Emergency 911 calls on Q-Link’s Houston network spiked by 900 percent after Harvey, Asad says. Providing all that free bandwidth comes at a cost for Q-Link, of course. That’s one reason that Asad has proposed that the FCC require Lifeline providers to extend free coverage after disasters—and for the FCC to help out with the costs.
“While Q-Link has undertaken these efforts voluntarily, we urge the Commission to consider whether a supplemental allotment of Lifeline support for additional minutes for consumers located in federally declared disaster or emergency areas should be a part of the Commission’s response to future disasters,” reads Asad’s presentation to the FCC, dated September 6.
So far, though, the agency has focused on other priorities. FCC Chairman Ajit Pai has been putting public pressure on Apple to activate FM radio chips in its iPhones after hurricanes, calling on the company to “step up to the plate and put the safety of the American people first.” Too bad that won’t work: Apple told MacRumors its newest phones don’t have FM chips at all. The older models, according to UI designer John Gruber, do use FM chips, but they’re not connected to antennas. (Neither the FCC nor Apple responded to requests for comments for this story.)
In the wake of three back-to-back Category 4 storms slamming the U.S., the FCC has some questions to answer about its disaster preparedness. One Democratic FCC commissioner criticized the agency for failing to hold any hearings yet on the communication failures in Texas, Florida, and Puerto Rico. “Let’s not kid ourselves, this is not enough,” said Jessica Rosenworcel in a statement. She called for the FCC to get out in the field: “I believe you don’t pull together a report with only the information you amass from sitting in front of your keyboard.”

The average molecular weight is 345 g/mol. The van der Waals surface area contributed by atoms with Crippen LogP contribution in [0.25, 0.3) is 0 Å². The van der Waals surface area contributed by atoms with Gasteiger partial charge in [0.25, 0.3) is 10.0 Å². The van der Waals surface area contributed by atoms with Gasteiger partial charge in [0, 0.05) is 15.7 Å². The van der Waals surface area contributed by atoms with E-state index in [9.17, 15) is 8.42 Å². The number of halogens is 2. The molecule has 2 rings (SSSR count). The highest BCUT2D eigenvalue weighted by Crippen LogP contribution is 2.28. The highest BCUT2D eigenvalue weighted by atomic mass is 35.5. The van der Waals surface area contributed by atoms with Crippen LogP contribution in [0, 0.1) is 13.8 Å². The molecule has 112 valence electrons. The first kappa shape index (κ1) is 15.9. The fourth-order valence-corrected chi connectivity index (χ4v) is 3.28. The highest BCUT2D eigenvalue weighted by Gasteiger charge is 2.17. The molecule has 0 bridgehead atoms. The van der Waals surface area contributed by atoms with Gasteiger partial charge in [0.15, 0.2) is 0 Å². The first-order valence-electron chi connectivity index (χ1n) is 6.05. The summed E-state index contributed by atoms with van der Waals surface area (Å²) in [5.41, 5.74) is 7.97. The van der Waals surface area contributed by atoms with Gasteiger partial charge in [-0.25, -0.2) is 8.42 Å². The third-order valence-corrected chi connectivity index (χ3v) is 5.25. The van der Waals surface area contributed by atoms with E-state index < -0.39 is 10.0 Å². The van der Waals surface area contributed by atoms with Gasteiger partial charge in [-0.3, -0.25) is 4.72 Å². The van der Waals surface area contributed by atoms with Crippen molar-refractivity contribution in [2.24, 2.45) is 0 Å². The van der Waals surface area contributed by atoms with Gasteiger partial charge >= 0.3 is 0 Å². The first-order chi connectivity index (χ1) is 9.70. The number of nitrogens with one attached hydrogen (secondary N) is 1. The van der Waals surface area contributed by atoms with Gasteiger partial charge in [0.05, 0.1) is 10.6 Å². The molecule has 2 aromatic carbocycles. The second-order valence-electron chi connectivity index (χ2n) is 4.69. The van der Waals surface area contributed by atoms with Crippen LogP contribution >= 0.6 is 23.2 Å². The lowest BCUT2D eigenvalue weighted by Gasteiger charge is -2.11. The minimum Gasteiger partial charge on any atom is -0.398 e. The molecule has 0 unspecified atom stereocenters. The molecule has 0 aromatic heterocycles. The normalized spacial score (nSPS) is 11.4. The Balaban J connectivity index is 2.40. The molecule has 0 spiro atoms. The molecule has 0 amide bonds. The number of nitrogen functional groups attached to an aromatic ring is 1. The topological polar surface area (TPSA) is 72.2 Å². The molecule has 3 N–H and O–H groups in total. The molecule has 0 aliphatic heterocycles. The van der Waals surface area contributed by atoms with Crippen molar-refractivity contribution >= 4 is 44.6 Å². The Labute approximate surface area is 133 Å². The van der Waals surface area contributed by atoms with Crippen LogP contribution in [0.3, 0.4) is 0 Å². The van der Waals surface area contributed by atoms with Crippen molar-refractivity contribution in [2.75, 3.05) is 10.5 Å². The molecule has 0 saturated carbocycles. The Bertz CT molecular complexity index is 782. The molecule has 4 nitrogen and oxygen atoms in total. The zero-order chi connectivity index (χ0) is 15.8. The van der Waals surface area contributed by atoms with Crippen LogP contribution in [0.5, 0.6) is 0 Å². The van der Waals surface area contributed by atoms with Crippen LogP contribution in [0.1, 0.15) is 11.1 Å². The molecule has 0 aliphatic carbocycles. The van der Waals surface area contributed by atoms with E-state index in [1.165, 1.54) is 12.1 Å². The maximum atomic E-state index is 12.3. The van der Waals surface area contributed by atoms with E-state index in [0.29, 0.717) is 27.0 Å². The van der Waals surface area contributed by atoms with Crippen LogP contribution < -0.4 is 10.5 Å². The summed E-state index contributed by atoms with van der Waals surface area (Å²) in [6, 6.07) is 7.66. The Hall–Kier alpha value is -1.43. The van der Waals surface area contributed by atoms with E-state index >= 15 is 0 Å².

Even from the comfort of their offices in Washington, D.C., though, FCC commissioners could address Asad’s proposal to require him and other carriers to open up their services to the poor during disasters. So far, he has not received any response.
“We went to the FCC and said, there has has to be a mechanism to trigger carriers like us to do the right thing,” Asad says. “The right thing is to open up the lines, to let people be able to talk and text and reach first responders without setting any kind of cap or limitations on them.”
Lifeline has a history with storms. The program is paid for through the Universal Service Fund, a subsidy launched in 1934 to make telecommunications possible nationwide. (Check your phone bill: the Universal Service Fund is on there.) Lifeline first launched in 1986; these government phones were restricted to landlines until 2008, when the program expanded to include cell phones. (These are the “Obama Phones” that welfare critics sneer at.) The expansion was a reform: Landlines were no use in flooded, submerged households in New Orleans during Hurricane Katrina.
Q-Link serves about 120,000 customers in Puerto Rico, but there are 300,000 total Lifeline users on the island—meaning that a lot more struggling households could use some extra minutes when they get service. TracFone and Assurance, the other big players in the government phone market, may well step up. Nothing’s stopping them—but nobody’s pushing any of them, either.
“We feel that the FCC should put a disaster-recovery plan in that enables us to help consumers,” Asad says. “Because right now one doesn’t exist.”